workers, of more than 200,000, took severance offers of up to $500 for
each year of service.
The sums, which were set without negotiation, seemed large at the time,
workers say, and were much higher than the national norm in such
situations. But after more than a year of unemployment and rising
expenses, many of the former employees feel scared and vulnerable.
The protests began when the Daqing Oilfield Bureau announced it would stop
paying the former employees' heating bills. It also said they would have
to make large annual payments themselves if they wished to keep their
medical and old- age insurance. On some days, more than 30,000 Daqing
workers have filled the streets, witnesses say.
"We've discovered that there's a big difference between what we were
promised and what we've been given," said Ms. Liu, who spoke nervously
after receiving a phone call from a reporter. "The managers were very
persuasive and convinced us this was the best deal we could get."
Han Dongfang, an exiled labor advocate, called the Daqing demonstrations
"probably the largest protests over labor issues since 1949." Mr. Han, who
spent time in jail for organizing an independent union in 1989, runs the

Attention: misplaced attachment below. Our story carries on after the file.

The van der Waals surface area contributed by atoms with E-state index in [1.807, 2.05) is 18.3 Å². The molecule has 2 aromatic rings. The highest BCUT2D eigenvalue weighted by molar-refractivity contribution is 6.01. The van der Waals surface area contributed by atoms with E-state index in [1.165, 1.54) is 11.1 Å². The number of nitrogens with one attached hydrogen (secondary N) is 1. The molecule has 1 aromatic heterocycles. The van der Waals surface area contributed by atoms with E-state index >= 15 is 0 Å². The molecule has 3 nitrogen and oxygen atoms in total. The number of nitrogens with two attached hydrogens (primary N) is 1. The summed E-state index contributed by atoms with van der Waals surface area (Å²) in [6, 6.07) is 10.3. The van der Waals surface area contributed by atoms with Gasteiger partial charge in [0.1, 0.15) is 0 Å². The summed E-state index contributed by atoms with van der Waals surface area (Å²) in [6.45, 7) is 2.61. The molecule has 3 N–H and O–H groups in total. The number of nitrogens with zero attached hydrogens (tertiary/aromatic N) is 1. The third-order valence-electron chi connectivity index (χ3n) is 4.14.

The Daqing workers tried to organize but some leaders were detained and
others are now in hiding, Mr. Han said. But the demonstrations have
continued in the oil city, built with legendary hardship in the 1960's on
the cold, marshy
more water than oil, output is declining and production costs are
noncompetitive. In 1998, in a national restructuring of oil industries,
they became a subsidiary of the PetroChina Company, which is listed on
stock exchanges in
Officials of PetroChina, the Daqing Oilfield Bureau and the governments of
The party-run union at the oil fields denied responsibility for the
welfare of the protesters. "These people have terminated their contracts
in return for a lump sum," said an official who did not give his name.
"They are no longer employees of the oil field and they are no longer
members of the trade union."
Riot police have been deployed in Daqing but have so far shown restraint.
The Chinese press has not been allowed to cover the disputes. The
shrinking oil industry is seething with conflict elsewhere as well. Just
this month, disputes over severance terms led to large protests at the
Huabei field in
a labor official said.
Thousands of labor demonstrations or strikes, usually short-lived, are
reported through internal Government channels each year. Reports seeping
through the censorship in recent weeks suggest how common and seemingly
intractable such conflicts have become.
Last week, as the Daqing protests continued, a more disruptive action
began in a coal
mining region in
the town of
blocked highways and railroad tracks, according to local residents.
Textile workers are striking in the western
that state owners are selling off their factory's assets rather than
trying to save it, Mr. Han said. He acknowledges that state industries
must reduce their work forces but said the hostility and misunderstanding
reflect the inability of Chinese workers to organize and bargain.
Ms. Liu, the former employee, said: "In the past, Daqing oil workers were
docile types who obeyed the leaders. Now we feel differently."